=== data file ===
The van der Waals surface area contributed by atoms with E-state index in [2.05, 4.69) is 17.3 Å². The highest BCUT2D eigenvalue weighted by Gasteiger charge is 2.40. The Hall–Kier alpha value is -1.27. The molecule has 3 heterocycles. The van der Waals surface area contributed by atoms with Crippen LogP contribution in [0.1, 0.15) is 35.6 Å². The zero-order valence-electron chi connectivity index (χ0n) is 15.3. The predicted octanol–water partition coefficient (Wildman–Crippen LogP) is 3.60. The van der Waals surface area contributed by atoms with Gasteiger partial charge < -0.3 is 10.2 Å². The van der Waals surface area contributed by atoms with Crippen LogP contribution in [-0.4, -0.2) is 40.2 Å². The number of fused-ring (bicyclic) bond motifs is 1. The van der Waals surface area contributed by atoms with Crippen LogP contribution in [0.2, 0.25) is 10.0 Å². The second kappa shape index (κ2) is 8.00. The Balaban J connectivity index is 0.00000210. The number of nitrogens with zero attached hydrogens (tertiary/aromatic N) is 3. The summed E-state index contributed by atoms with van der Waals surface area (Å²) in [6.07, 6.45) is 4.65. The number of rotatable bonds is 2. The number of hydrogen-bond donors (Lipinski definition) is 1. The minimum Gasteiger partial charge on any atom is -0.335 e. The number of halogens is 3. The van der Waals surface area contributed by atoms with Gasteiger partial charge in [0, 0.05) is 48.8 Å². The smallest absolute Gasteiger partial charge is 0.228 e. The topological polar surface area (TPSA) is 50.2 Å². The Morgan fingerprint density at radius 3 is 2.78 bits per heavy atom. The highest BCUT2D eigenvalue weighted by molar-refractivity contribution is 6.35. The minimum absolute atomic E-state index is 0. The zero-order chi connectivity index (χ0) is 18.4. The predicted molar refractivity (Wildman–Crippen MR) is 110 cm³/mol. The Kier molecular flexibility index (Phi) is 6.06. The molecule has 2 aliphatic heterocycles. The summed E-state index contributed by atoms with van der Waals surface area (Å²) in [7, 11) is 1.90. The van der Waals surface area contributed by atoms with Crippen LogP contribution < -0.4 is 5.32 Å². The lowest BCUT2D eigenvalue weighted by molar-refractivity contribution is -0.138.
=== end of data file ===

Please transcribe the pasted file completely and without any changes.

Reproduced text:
The van der Waals surface area contributed by atoms with E-state index in [2.05, 4.69) is 17.3 Å². The highest BCUT2D eigenvalue weighted by Gasteiger charge is 2.40. The Hall–Kier alpha value is -1.27. The molecule has 3 heterocycles. The van der Waals surface area contributed by atoms with Crippen LogP contribution in [0.1, 0.15) is 35.6 Å². The zero-order valence-electron chi connectivity index (χ0n) is 15.3. The predicted octanol–water partition coefficient (Wildman–Crippen LogP) is 3.60. The van der Waals surface area contributed by atoms with Gasteiger partial charge < -0.3 is 10.2 Å². The van der Waals surface area contributed by atoms with Crippen LogP contribution in [-0.4, -0.2) is 40.2 Å². The number of fused-ring (bicyclic) bond motifs is 1. The van der Waals surface area contributed by atoms with Crippen LogP contribution in [0.2, 0.25) is 10.0 Å². The second kappa shape index (κ2) is 8.00. The Balaban J connectivity index is 0.00000210. The number of nitrogens with zero attached hydrogens (tertiary/aromatic N) is 3. The summed E-state index contributed by atoms with van der Waals surface area (Å²) in [6.07, 6.45) is 4.65. The number of rotatable bonds is 2. The number of hydrogen-bond donors (Lipinski definition) is 1. The minimum Gasteiger partial charge on any atom is -0.335 e. The number of halogens is 3. The van der Waals surface area contributed by atoms with Gasteiger partial charge in [0, 0.05) is 48.8 Å². The smallest absolute Gasteiger partial charge is 0.228 e. The topological polar surface area (TPSA) is 50.2 Å². The Morgan fingerprint density at radius 3 is 2.78 bits per heavy atom. The highest BCUT2D eigenvalue weighted by molar-refractivity contribution is 6.35. The minimum absolute atomic E-state index is 0. The zero-order chi connectivity index (χ0) is 18.4. The predicted molar refractivity (Wildman–Crippen MR) is 110 cm³/mol. The Kier molecular flexibility index (Phi) is 6.06. The molecule has 2 aliphatic heterocycles. The summed E-state index contributed by atoms with van der Waals surface area (Å²) in [7, 11) is 1.90. The van der Waals surface area contributed by atoms with Crippen LogP contribution < -0.4 is 5.32 Å². The lowest BCUT2D eigenvalue weighted by molar-refractivity contribution is -0.138.